It was junior year at high school. This is the time to generally panic about the future.
Standardized tests. College admissions. Ivy League hopes. Social Security. It all comes to a head junior year.
So to boost my chances for better undergrad prospects, I figured I needed to shape up my extra-curricular activities portfolio. And being the procrastinating opportunist that I was, I thrust myself into the one school sport that ‘met my standards’. Translate: required no try outs. That was Track & Field.
After my first week of practice, I decided to rename the sport – Pain & More of the Same. It was tough. The exhausting sequence of sprints and laps curled my stomach but no practice regimen was tougher than the stairs of the English Building.
Oh how I dreaded the stairs.
We raced up and down the long, winding staircase of the English Building to no end. My thighs would start to give way one-third into the practice. The pain would then pulsate through my hips and joints.
It was torturous. How I hated the stairs.
But all this agony had to count for something more than a silver star on my application.
As a spiritual practitioner, I am eager to draw out lessons from any experience, no matter how distasteful. I certainly did with the stairs.
Besides my suffering had to have some meaning!
3 Easy Steps to Financial Independence. 7 Laws of Success. 10-Days to Self-Esteem. The world is replete with bulleted-breakdowns on how to master life with tried and true steps and I certainly took as much advantage as I could of them.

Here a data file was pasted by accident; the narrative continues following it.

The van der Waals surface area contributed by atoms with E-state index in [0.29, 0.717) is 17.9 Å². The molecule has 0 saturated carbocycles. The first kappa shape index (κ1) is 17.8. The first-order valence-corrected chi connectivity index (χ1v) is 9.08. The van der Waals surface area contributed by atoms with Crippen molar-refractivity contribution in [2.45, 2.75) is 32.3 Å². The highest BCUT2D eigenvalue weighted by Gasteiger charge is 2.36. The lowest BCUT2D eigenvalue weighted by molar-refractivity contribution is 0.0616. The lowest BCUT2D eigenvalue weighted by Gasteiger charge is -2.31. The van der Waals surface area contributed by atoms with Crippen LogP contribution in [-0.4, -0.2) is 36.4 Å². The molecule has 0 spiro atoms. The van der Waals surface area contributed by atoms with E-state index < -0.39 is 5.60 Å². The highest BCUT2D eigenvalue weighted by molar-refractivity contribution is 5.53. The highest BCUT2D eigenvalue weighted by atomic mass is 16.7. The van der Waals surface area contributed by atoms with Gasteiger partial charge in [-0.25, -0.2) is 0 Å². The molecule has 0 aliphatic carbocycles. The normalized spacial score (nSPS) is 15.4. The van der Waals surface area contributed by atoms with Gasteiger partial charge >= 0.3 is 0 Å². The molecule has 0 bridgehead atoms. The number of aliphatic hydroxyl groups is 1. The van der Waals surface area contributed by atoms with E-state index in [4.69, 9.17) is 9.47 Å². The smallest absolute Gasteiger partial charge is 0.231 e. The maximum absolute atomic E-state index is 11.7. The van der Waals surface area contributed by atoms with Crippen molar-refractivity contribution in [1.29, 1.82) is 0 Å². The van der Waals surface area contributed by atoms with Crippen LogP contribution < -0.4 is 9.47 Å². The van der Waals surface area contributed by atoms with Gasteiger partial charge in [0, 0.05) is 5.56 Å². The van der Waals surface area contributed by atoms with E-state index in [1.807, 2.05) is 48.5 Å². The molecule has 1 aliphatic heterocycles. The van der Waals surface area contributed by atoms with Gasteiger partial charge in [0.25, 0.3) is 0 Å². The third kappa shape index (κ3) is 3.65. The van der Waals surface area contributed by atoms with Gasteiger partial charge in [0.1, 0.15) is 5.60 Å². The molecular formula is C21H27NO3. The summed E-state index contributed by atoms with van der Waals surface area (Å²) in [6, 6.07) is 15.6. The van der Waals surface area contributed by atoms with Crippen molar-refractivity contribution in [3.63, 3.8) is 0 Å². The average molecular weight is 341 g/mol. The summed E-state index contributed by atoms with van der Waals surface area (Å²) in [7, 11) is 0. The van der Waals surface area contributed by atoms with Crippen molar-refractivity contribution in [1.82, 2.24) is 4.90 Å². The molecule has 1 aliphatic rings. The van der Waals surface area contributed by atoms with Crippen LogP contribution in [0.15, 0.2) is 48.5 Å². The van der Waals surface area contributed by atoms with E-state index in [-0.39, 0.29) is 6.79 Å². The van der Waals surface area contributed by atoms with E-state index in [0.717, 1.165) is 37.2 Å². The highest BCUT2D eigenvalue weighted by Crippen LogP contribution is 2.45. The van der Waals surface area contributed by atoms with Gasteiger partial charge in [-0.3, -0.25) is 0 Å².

I had a lot of time to think about those stairs while I lumbered my way to the top floor. Clearly, even so many years after, the intensity of the experience hasn’t left me.
As such I have spent some recent time drawing out some insight truths of personal growth from them. I was particularly inspired to do so when I observed how Krishna, throughout the Bhagavad Gita, provides various frameworks for gradual personal development.
Stairs, stages, steps. I need them and not just in practical, external terms. I never imagined I would dissect the nature of a step but it’s actually a wonderful little thing.
- Each step provides the support you need to get to the next
- Each step reminds you that your journey is not over
- Each step gives you time to rest and reset
- In turn, the steps allow you to pace yourself through your journey
- Unless you’re the Incredible Hulk, you’ll climb one step at a time. This encourages you to be patient and take every (step) moment as it comes
- The long way to the top of the English building reminds you that progress is gradual
- The process of climbing builds strength and, over time, momentum
In this way, a staircase is a metaphor for a challenging but important journey that quietly and systematically helps us to grow.
Thank goodness for steps and the will to climb them.
- Observe: Look around where ever you are right now. Pick something innocuous that you use all the time and take for granted.
- Introspect: Take a moment to introspect. Then write down 5 benefits (especially intangible ones) from that object.
- Do Akarma: Express gratitude for the ability to draw inspiration and knowledge from all angles of creation.